2.1.

Federal Level Evaluations

Federal agencies are required to

consider the effects of their actions on Historic Properties and afford the
Advisory Council on Historic Preservation (ACHP) a reasonable opportunity to comment on such
undertakings under NHPA Section

(§)

106. Federal agencies are responsible for initiati
ng NHPA §

106
review and completing the steps in the process that are outlined in the regulations. They must determine
whether
NHPA §

106 applies to a given project and, if so, initiate review in consultation with the State
Historic Preservation Officer (S
HPO) and/or Tribal Historic Preservation Officer (THPO). Federal agencies
are also responsible for involving the public and other interested parties. Furthermore, NHPA § 106 requires
that any federal or federally assisted undertaking, or any undertaking re
quiring federal licensing or
permitting, consider the effect of the action on Historic Properties listed in or eligible for the NRHP. Under the
CFR, 36 CFR Part 800.8, federal agencies are specifically encouraged to coordinate compliance with NHPA
§

106 an
d the NEPA process. The implementing regulations “Protection of Historic Properties” are found in
36 CFR Part 800. Resource eligibility for listing
i
n the NRHP is detailed in 36 CFR Part 63 and the criteria for
resource evaluation are found in 36 CFR Part
60.4 [a

d].

The NHPA established the NRHP as the official federal list for cultural resources that are considered
important for their historical significance. To be determined eligible for listing in the NRHP, properties must
meet specific criteria for his
toric significance and possess certain levels of integrity of form, location, and
setting. The criteria for listing
i
n the NRHP are significance in American history, architecture, archaeology,
engineering, and culture as present in districts, sites, buildi
ngs, structures
,
objects
and landscapes
that
possess integrity of location, design, setting, materials, workmanship, feeling, and association. In addition, a
resource must meet one or all of these eligibility criteria:

A.

Is associated with events that hav
e made a significant contribution to the broad patterns of our history.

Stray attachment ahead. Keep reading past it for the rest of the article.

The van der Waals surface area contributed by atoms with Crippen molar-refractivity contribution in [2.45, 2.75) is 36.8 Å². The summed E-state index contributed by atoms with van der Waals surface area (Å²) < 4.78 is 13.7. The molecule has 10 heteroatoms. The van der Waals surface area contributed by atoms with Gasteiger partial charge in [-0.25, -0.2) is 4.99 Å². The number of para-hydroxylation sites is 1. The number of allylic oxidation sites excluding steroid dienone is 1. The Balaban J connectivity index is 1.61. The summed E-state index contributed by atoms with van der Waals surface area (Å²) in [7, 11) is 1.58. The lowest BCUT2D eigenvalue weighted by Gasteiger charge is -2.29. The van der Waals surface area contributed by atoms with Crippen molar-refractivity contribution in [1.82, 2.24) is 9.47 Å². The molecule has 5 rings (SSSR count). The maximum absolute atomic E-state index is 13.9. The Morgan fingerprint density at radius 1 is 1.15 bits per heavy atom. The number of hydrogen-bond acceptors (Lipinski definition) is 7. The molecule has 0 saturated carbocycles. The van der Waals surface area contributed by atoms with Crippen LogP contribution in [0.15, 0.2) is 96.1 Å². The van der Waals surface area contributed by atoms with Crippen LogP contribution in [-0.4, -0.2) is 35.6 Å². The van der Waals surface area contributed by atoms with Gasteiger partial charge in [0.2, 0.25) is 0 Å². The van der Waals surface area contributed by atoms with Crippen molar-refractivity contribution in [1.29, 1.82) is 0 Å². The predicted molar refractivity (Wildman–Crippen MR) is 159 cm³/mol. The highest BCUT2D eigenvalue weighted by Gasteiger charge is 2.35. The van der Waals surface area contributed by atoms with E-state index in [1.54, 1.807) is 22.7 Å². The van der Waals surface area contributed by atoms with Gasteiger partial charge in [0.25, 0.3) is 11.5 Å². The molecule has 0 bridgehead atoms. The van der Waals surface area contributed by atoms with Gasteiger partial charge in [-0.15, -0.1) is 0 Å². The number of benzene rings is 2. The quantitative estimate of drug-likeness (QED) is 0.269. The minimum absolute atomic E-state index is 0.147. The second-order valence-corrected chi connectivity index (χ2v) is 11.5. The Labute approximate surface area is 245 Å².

B.

Is associated with the lives of persons significant in our past.

C.

Embodies the distinctive characteristics of a type, period, or method of construction; represent the work
of a
master; possess high artistic values, represent a significant and distinguishable entity whose
components may lack individual distinction.

D.

Have yielded, or may be likely to yield, information important in prehistory or history.

Criterion D is usually re
served for archaeological resources. Eligible properties must meet at least one of the
criteria and exhibit integrity, measured by the degree to which the resource retains its historical properties
and conveys its historical character.

2.1.1.

Criteria
Considerations

Ordinarily cemeteries, birthplaces, graves of historical figures, properties owned by religious institutions or
used for religious purposes, buildings that have been moved from their original locations, reconstructed
historic buildings, prop
erties primarily commemorative in nature, and properties that have achieved
significance within the past 50 years are generally not considered eligible for the NRHP. However, such
properties will qualify if they are integral parts of districts that do meet

the criteria or if they fall within the
following categories:

A.

A religious property deriving primary significance from architectural or artistic distinction or historical
importance.

B.

A building or structure removed from its original location which is

primarily significant for architectural
value, or which is the surviving structure most importantly associated with a historic person or event.

C.

A birthplace or grave of a historical figure of outstanding importance if there is no appropriate site or
bu
ilding associated with his or her productive life.

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D.

A cemetery that derives its primary importance from graves of persons of transcendent importance, from
age, from distinctive design features, or from association with historic events.

E.

A reconstructed

building when accurately executed in a suitable environment and presented in a
dignified manner as part of a restoration master plan, and when no other building or structure with the